damage to him. In fact, some critics tend to prove that the struggle going on
inside Prospero is reflected on the play as a whole. It has incarnated outside
Prosperos mind and hence the tempest occurs. Thus, the water represents
the spirit. The tempest reflects the psychological struggle the spirit is going
through. Life will not regain its usual order until Prospero manages to realize
this shadow, accept it and hence, becomes a complete self. As Jung believes
the first step towards individuation is to become conscious of the shadow,
the meeting with oneself is at first the meeting with ones shadow (Jung,
CW 9i, 20/44). Hence, it is when Prospero is ready to recognize the shadow
exemplifies in Caliban and embrace it that everything returns to normalcy.
This of darkness I acknowledge mine (5.1.275-76). The other step that
reflects Prosperos growth and individuation is his willingness to give up
magic. He is willing to retain his main role as the duke of Milan and get rid
of the thing that used to distract him from his mission as a ruler. He is no
longer a selfish person; he starts to sees others interests.
Throughout the characters of Prospero, Caliban and Ariel, it is
obvious that Shakespeare is very skilful in personifying the inconstancy of
human nature. Some times people are intellectual and reasonable as Ariel,
other times they are impulsive and cannot control their instincts like Caliban.
Other times, they suffer from inner struggles until they solve them and
become mature like Prospero.
Ferdinand as Hero Archetype:
Ferdinand represents the other hero archetype in the play. Like
Prospero, he was self indulgent. He is very young. He is about 20 years old.
He has to undergo the literal and psychological hero journey. However, the
trials he has gone through starting from the way his ship has sunk, how he
was led to imagine that he father and all the people on the ship have
drowned, then Prosperos harsh treatment of him and the trials he forced
him to go through all have helped him to mature. This is clear his agreement
to abide himself with the promise of celibacy until the wedding occurs. He
does not want Prosperos island, all he wants is to marry Miranda.
The Archetype of Femme Fatale Vs. The Archetype of Virgin
Mary:
As mentioned before Shakespeare represents many archetypes in The
Tempest, one of the most important archetypes he presents in the play, is the

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archetype of Femme Fatale exemplified in Sycorax in opposition with the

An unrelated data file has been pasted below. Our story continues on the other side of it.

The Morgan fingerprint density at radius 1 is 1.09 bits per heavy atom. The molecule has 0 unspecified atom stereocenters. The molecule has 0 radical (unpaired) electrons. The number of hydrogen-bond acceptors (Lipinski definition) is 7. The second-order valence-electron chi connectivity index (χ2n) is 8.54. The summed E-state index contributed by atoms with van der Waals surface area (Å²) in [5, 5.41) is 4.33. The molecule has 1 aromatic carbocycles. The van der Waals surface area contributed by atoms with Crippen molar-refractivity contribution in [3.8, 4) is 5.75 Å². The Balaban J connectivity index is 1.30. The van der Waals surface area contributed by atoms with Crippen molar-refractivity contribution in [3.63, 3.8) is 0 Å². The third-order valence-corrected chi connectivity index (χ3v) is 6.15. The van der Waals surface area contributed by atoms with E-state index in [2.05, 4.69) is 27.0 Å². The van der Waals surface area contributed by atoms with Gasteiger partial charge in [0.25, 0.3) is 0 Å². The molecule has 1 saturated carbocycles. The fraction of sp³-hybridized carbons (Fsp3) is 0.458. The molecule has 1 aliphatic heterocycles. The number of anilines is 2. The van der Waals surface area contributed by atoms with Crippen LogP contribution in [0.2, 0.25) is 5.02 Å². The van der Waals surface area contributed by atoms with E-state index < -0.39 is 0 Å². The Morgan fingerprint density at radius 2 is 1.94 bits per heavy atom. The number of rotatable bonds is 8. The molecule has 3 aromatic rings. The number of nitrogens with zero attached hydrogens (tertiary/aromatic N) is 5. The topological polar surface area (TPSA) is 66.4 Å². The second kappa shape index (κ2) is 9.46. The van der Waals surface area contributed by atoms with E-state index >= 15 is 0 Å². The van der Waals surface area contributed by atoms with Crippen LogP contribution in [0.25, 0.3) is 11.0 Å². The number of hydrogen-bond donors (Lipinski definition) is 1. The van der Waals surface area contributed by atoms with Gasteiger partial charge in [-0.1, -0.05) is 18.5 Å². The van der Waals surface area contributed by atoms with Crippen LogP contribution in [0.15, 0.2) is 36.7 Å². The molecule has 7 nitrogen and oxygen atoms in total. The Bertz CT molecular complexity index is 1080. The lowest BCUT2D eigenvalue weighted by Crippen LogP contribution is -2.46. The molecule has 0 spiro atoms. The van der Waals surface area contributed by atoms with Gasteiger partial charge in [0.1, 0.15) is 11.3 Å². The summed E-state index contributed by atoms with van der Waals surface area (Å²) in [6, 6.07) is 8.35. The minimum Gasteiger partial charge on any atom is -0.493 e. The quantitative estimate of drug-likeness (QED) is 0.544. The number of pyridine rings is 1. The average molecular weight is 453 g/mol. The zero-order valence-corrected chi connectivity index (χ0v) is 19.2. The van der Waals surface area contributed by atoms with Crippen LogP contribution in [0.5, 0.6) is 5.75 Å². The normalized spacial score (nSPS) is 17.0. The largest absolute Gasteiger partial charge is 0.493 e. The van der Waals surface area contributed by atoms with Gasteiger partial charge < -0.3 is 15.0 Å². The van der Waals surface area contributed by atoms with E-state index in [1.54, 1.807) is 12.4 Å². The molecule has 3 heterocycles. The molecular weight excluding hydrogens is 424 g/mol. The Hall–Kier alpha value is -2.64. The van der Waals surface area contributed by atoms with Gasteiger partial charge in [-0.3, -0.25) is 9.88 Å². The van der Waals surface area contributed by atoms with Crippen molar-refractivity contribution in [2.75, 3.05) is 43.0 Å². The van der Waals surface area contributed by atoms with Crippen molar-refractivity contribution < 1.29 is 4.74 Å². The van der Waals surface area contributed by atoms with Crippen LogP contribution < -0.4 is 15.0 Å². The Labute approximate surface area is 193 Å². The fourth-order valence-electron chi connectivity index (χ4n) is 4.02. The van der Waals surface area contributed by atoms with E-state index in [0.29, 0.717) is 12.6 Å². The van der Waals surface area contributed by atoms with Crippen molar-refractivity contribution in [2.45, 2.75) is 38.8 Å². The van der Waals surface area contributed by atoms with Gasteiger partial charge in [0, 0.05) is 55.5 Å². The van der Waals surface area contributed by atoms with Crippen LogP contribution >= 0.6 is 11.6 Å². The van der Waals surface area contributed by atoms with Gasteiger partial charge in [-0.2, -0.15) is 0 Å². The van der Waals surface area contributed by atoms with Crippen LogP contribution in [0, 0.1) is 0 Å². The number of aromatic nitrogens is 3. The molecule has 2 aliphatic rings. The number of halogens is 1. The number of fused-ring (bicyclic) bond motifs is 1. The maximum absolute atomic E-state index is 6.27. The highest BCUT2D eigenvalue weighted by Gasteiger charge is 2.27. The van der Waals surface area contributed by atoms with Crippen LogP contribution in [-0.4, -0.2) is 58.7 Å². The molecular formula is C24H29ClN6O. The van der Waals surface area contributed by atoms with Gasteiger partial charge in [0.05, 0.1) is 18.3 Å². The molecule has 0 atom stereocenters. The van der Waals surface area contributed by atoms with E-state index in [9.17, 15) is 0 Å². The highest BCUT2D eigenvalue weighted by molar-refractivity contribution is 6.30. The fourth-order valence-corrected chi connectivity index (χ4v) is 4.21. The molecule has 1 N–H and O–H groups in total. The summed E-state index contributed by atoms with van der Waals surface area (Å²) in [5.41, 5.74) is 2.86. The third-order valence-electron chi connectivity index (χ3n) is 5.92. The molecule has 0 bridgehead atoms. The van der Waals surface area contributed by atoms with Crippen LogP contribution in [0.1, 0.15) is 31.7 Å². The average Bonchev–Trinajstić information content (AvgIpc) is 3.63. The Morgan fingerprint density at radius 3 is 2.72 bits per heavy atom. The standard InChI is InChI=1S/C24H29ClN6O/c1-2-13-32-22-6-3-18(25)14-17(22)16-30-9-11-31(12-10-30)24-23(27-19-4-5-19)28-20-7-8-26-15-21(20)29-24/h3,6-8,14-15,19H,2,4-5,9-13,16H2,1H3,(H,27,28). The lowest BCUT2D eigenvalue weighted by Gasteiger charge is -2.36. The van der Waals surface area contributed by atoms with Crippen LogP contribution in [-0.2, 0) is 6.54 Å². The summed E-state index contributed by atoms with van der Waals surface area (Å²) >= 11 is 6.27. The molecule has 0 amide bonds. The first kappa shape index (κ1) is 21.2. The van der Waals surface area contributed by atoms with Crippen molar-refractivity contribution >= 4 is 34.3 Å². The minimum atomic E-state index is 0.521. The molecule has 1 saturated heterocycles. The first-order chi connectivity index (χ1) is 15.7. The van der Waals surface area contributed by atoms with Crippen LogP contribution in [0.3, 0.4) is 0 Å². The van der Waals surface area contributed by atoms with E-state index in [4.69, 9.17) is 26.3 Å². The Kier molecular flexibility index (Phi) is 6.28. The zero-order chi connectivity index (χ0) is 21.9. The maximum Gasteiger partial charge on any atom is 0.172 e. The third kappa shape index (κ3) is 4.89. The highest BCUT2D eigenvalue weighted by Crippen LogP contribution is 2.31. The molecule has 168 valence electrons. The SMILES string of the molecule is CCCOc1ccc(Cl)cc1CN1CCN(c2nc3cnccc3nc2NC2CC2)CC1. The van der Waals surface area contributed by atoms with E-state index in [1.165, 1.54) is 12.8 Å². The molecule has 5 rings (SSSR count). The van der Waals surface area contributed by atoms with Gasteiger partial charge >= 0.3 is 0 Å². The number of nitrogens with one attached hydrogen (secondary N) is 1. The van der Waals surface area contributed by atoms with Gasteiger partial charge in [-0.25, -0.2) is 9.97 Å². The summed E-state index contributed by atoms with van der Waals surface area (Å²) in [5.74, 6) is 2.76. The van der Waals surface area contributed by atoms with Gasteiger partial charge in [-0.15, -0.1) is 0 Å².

archetype of Virgin Mary exemplified in Miranda. Throughout Prospero,
Ariel and Calibans talk about Sycorax, it is obvious that she exemplifies the
archetype of Femme Fatale. She is an ugly witch, who has done horrible
deeds that eventually led her people to banish her to that isolated island.
However, even on the island, she goes on torturing the spirits living on it
whenever they refuse to carry out her vicious deeds. When Ariel refuses her
orders, she enchanted him and prisoned him in a tree. On the other hand,
there is Miranda who represents Virgin Mary. She is very compassionate,
caring, and full of pity and kindness and this is clear in her response to the
shipwreck. She tried to help Caliban and teach him English, yet when he
tries to rape her all that she has done is to try to keep away from him. She
never mistreats him. She is a virgin. She has never met a man before other
than her father. She thought that all men are as old as him. When she sees
Ferdinand for the first time she mistakes him for a spirit. She is an obedient
and very submissive daughter. Even when she falls in love with Ferdinand,
she promises her father to maintain chastity until their marriage.
Conclusion:
Throughout the previous, it is obvious that Greek mythology was very
well known in the Renaissance period. It was so a common tool for writers
to use mythological entities as well as archetypes to convey to their readers a
deeper sense of the characters and themes they relay to them. The way the
author tailored the myth to his modern work could greatly alter how the new
works are received. References to Greek mythology give the story additional
meaning.
Hence, it is obvious that Shakespeare uses archetypes to give more
depth to his characters. He always incarnated or embodied human traits like
evil, good, wisdom, carelessness. All these traits are embodied in the
characters of Prospero, Caliban, Ariel, Ferdinand, Miranda and Sycorax. He
never presents a shallow character. All his characters are rich and real.
Through these characters, he manages to tailor ancient mythologies for his
modern use and for sending certain messages to his audience. Hence,
Shakespeare is a great revisionist of classical myth.